Technicolour means it is made up of three colour negatives instead of two in black and white. Ambalal Patel of Film Centre in 1950 brings the agency of Geva colour to India. But the film was very thin and had a yellow tinge. The film needed lots of 5KW & 10 KW lights. If while shooting a 1% shadow was registered after exposing the film it would show up as a 10 % shadow so to avoid shadows people would use very bright lights. In 1950 & 1951 they started taking the Geva Colour tests. They realized that due to the bright lights the artist’s skin started burning and they needed to keep an ice box on the set and use Chamois leather. In order to test a Long Shot on Geva colour they went all the way to Prabhat studio in Pune as the studio had many lights as well as generators. They also shot an outdoor close up in Pune and Papa Ajoba seems to suggest that the outdoor light in Pune is stronger than the light in Bombay.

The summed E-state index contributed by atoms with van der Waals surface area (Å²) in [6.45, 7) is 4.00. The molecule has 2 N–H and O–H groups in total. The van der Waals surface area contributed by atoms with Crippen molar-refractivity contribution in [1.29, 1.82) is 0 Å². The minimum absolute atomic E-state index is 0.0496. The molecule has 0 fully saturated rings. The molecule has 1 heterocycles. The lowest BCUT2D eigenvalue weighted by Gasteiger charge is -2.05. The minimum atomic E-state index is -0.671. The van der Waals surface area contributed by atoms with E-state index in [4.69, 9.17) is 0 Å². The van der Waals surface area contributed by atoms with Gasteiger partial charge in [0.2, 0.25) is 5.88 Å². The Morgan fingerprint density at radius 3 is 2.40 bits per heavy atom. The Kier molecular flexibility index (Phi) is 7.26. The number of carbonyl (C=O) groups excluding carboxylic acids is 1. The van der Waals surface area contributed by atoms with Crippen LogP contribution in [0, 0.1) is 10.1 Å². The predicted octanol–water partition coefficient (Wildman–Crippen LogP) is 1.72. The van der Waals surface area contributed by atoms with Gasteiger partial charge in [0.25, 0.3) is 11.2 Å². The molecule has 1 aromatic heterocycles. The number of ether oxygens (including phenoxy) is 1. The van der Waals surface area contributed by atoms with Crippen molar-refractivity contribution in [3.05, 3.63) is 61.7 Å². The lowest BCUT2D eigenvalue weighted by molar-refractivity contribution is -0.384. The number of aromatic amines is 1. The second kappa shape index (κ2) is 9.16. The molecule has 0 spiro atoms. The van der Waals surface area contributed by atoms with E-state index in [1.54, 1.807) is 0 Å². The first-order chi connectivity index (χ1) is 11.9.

Nandlal Jaswantlal’s film Nagin was shot partly in Geva colour. Over 2 to 3 years the Geva film started improving.
Jimmy Vinning, the expert:
An all British crew was shooting a film called Bombay Flight 470. The crew was also testing the colour film. Mukherjee Saheb told papa ajoba to be an assistant to Jimmy Vinnig who was a leading make up artist. Papa Ajoba was introduced to J.V. and they exchanged pleasantries. But when Jimmy started his make up he said to papa ajoba, “Mr.Tipnis I don’t allow anyone in my make up room”. Papa ajoba left the make room and went and sat in the park. In the meantime Mr.Mubarak, the actor shows up and asks Papa Ajoba, “why are you sitting outside?” Papa ajoba narrates the incident to him and Mubarak says to him, “you come with me and I will see how he’s not letting you in.” He then goes and confronts Jimmy and Jimmy admits to have told my grand father to leave. Mubarak then says, “Mr. Vinnig, Tipnis has done 4 films in Geva colour and the results are better than yours in the film Mayurpankh. Papa Ajoba concludes this story by saying that “Jimmy Vinning apologized to me and after that Geva was widely used”.
The make man and the Camera man: